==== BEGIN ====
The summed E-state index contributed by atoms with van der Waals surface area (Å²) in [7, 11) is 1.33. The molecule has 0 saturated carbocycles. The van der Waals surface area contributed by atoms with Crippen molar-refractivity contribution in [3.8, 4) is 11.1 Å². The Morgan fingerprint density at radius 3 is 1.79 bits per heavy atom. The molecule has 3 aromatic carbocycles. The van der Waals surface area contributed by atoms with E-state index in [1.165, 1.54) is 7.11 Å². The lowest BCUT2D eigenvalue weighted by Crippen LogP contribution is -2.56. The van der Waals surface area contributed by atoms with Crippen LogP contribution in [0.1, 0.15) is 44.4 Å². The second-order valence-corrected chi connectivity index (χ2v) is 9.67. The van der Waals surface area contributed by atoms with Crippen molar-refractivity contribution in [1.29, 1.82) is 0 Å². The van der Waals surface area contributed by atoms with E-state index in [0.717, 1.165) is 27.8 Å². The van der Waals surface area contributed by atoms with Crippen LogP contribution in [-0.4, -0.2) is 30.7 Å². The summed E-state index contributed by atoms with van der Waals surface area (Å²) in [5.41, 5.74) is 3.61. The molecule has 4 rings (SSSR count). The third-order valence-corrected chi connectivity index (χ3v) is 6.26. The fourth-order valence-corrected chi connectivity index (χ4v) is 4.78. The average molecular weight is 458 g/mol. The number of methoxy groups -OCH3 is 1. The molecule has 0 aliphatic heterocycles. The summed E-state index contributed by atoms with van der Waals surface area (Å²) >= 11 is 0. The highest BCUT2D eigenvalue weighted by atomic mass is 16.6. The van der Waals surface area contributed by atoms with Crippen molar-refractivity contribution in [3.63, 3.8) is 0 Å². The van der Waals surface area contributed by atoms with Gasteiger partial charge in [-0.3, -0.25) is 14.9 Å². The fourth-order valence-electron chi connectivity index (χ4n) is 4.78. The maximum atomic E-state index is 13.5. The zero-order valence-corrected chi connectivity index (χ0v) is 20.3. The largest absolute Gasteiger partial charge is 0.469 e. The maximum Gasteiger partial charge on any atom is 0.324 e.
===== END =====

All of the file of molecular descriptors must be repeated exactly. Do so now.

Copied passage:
The summed E-state index contributed by atoms with van der Waals surface area (Å²) in [7, 11) is 1.33. The molecule has 0 saturated carbocycles. The van der Waals surface area contributed by atoms with Crippen molar-refractivity contribution in [3.8, 4) is 11.1 Å². The Morgan fingerprint density at radius 3 is 1.79 bits per heavy atom. The molecule has 3 aromatic carbocycles. The van der Waals surface area contributed by atoms with E-state index in [1.165, 1.54) is 7.11 Å². The lowest BCUT2D eigenvalue weighted by Crippen LogP contribution is -2.56. The van der Waals surface area contributed by atoms with Crippen LogP contribution in [0.1, 0.15) is 44.4 Å². The second-order valence-corrected chi connectivity index (χ2v) is 9.67. The van der Waals surface area contributed by atoms with Crippen molar-refractivity contribution in [1.29, 1.82) is 0 Å². The van der Waals surface area contributed by atoms with E-state index in [0.717, 1.165) is 27.8 Å². The van der Waals surface area contributed by atoms with Crippen LogP contribution in [-0.4, -0.2) is 30.7 Å². The summed E-state index contributed by atoms with van der Waals surface area (Å²) in [5.41, 5.74) is 3.61. The molecule has 4 rings (SSSR count). The third-order valence-corrected chi connectivity index (χ3v) is 6.26. The fourth-order valence-corrected chi connectivity index (χ4v) is 4.78. The average molecular weight is 458 g/mol. The number of methoxy groups -OCH3 is 1. The molecule has 0 aliphatic heterocycles. The summed E-state index contributed by atoms with van der Waals surface area (Å²) >= 11 is 0. The highest BCUT2D eigenvalue weighted by atomic mass is 16.6. The van der Waals surface area contributed by atoms with Crippen molar-refractivity contribution in [3.63, 3.8) is 0 Å². The van der Waals surface area contributed by atoms with Gasteiger partial charge in [-0.3, -0.25) is 14.9 Å². The fourth-order valence-electron chi connectivity index (χ4n) is 4.78. The maximum atomic E-state index is 13.5. The zero-order valence-corrected chi connectivity index (χ0v) is 20.3. The largest absolute Gasteiger partial charge is 0.469 e. The maximum Gasteiger partial charge on any atom is 0.324 e.